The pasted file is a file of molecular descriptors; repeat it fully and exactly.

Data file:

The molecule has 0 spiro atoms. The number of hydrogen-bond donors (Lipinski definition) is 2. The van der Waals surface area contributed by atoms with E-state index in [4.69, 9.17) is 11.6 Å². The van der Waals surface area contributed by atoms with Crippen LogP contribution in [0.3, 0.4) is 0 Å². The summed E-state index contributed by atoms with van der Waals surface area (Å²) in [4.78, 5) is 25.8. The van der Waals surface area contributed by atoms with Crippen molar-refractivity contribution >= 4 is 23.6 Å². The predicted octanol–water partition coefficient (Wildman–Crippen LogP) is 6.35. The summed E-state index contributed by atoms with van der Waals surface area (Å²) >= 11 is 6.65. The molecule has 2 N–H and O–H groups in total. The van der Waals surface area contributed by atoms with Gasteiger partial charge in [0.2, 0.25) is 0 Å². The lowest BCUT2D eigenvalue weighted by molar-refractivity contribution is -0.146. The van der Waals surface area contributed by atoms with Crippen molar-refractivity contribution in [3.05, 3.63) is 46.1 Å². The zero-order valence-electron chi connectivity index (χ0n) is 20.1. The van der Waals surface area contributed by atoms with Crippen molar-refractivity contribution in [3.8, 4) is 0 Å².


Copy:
The molecule has 0 spiro atoms. The number of hydrogen-bond donors (Lipinski definition) is 2. The van der Waals surface area contributed by atoms with E-state index in [4.69, 9.17) is 11.6 Å². The van der Waals surface area contributed by atoms with Crippen LogP contribution in [0.3, 0.4) is 0 Å². The summed E-state index contributed by atoms with van der Waals surface area (Å²) in [4.78, 5) is 25.8. The van der Waals surface area contributed by atoms with Crippen molar-refractivity contribution >= 4 is 23.6 Å². The predicted octanol–water partition coefficient (Wildman–Crippen LogP) is 6.35. The summed E-state index contributed by atoms with van der Waals surface area (Å²) >= 11 is 6.65. The molecule has 2 N–H and O–H groups in total. The van der Waals surface area contributed by atoms with Gasteiger partial charge in [0.2, 0.25) is 0 Å². The lowest BCUT2D eigenvalue weighted by molar-refractivity contribution is -0.146. The van der Waals surface area contributed by atoms with Crippen molar-refractivity contribution in [3.05, 3.63) is 46.1 Å². The zero-order valence-electron chi connectivity index (χ0n) is 20.1. The van der Waals surface area contributed by atoms with Crippen molar-refractivity contribution in [3.8, 4) is 0 Å².